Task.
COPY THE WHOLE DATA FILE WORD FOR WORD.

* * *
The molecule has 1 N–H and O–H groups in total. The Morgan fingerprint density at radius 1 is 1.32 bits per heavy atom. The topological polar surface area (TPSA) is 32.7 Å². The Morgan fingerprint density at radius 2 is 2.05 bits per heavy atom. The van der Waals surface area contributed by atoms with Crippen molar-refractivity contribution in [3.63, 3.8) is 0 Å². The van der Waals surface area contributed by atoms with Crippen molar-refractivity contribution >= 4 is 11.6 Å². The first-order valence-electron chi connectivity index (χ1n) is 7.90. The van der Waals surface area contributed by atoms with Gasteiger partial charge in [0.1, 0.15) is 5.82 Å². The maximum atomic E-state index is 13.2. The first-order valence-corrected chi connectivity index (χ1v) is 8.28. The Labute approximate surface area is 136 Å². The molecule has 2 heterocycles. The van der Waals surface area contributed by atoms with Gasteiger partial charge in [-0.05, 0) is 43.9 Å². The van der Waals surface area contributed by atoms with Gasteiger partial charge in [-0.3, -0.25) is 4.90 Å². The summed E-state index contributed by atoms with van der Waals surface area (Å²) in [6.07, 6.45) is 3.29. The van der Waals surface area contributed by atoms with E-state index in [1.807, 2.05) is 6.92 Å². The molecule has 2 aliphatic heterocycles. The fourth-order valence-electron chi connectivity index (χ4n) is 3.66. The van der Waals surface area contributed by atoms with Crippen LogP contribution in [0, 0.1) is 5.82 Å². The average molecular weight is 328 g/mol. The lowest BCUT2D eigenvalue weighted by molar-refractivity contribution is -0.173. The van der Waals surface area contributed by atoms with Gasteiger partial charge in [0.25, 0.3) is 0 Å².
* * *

The molecule has 1 N–H and O–H groups in total. The Morgan fingerprint density at radius 1 is 1.32 bits per heavy atom. The topological polar surface area (TPSA) is 32.7 Å². The Morgan fingerprint density at radius 2 is 2.05 bits per heavy atom. The van der Waals surface area contributed by atoms with Crippen molar-refractivity contribution in [3.63, 3.8) is 0 Å². The van der Waals surface area contributed by atoms with Crippen molar-refractivity contribution >= 4 is 11.6 Å². The first-order valence-electron chi connectivity index (χ1n) is 7.90. The van der Waals surface area contributed by atoms with Gasteiger partial charge in [0.1, 0.15) is 5.82 Å². The maximum atomic E-state index is 13.2. The first-order valence-corrected chi connectivity index (χ1v) is 8.28. The Labute approximate surface area is 136 Å². The molecule has 2 heterocycles. The van der Waals surface area contributed by atoms with Gasteiger partial charge in [-0.05, 0) is 43.9 Å². The van der Waals surface area contributed by atoms with Gasteiger partial charge in [-0.3, -0.25) is 4.90 Å². The summed E-state index contributed by atoms with van der Waals surface area (Å²) in [6.07, 6.45) is 3.29. The van der Waals surface area contributed by atoms with E-state index in [1.807, 2.05) is 6.92 Å². The molecule has 2 aliphatic heterocycles. The fourth-order valence-electron chi connectivity index (χ4n) is 3.66. The van der Waals surface area contributed by atoms with Crippen LogP contribution in [0, 0.1) is 5.82 Å². The average molecular weight is 328 g/mol. The lowest BCUT2D eigenvalue weighted by molar-refractivity contribution is -0.173. The van der Waals surface area contributed by atoms with Gasteiger partial charge in [0.25, 0.3) is 0 Å².